Precalculus (6th Edition) Blitzer

Published by Pearson
ISBN 10: 0-13446-914-3
ISBN 13: 978-0-13446-914-0

Chapter 6 - Section 6.5 - Complex Numbers in Polar Form; DeMoivre's Theorem - Exercise Set - Page 767: 22


$$z=6 \left ( \cos \frac{7\pi }{4} +i \sin \frac{7\pi }{4} \right )$$

Work Step by Step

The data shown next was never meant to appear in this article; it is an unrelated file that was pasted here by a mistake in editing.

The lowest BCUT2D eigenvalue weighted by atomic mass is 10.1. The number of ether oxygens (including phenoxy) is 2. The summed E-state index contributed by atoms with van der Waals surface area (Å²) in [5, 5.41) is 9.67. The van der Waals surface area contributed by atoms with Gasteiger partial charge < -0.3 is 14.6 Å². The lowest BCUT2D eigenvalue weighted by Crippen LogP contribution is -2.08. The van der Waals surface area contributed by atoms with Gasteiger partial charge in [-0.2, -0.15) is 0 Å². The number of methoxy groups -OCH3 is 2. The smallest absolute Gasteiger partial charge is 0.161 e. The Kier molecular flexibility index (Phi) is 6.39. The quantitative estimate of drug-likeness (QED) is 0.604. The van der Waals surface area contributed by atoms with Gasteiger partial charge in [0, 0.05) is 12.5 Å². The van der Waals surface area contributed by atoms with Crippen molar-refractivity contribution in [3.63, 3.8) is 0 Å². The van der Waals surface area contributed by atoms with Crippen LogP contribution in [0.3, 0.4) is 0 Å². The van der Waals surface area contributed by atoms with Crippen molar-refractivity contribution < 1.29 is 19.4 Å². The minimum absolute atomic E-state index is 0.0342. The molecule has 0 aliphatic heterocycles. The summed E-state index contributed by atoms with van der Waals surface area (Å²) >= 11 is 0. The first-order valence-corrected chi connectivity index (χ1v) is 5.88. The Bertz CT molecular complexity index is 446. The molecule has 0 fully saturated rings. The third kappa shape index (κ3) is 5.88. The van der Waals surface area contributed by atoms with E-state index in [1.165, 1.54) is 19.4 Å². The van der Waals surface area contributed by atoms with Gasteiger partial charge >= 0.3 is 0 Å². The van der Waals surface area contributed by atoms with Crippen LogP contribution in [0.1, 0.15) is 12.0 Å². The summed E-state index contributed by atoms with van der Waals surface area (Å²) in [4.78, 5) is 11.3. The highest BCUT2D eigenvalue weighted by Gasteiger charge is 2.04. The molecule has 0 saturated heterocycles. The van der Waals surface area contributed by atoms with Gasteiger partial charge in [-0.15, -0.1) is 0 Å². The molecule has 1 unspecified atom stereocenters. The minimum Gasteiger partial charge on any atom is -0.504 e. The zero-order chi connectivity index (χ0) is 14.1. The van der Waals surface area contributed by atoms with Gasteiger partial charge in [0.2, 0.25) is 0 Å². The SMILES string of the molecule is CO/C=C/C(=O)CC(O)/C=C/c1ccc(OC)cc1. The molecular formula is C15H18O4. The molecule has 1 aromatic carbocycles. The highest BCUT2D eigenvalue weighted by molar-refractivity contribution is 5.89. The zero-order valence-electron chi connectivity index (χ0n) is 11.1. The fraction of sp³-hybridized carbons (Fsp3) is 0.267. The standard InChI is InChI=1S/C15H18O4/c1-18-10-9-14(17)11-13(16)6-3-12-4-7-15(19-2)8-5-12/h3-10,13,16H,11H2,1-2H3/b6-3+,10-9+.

We plot the complex number $z=3\sqrt{2}-3\sqrt{2}i$ the same way we plot $(3\sqrt{2}, -3\sqrt{2})$ in the rectangular coordinate system. Please note that the complex number $z=a+bi$ is written in polar form as$$z=r(\cos \theta +i \sin \theta ),$$where $a=r\cos \theta$, $b=r\sin \theta$, $r=\sqrt{a^2+b^2}$, and $\tan \theta = \frac{b}{a}$, $0 \le \theta \lt 2\pi $. So, for the complex number $z=3\sqrt{2}-3\sqrt{2}i$, we have$$r=\sqrt{(3\sqrt{2})^2+(-3\sqrt{2})^2}=\sqrt{36}=6, \\ \tan \theta =\frac{-3\sqrt{2}}{3\sqrt{2}}=-1.$$Since $\cos \theta =\frac{a}{r} = \frac{3\sqrt{2}}{\sqrt{36}} \gt 0$, the argument, $\theta$, must lie in quadrant $IV$. So$$\theta =\frac{3\pi }{4}+\pi = \frac{7\pi }{4}$$Thus, the complex number has the polar form$$z=6 \left ( \cos \frac{7\pi }{4} +i \sin \frac{7\pi }{4} \right ).$$
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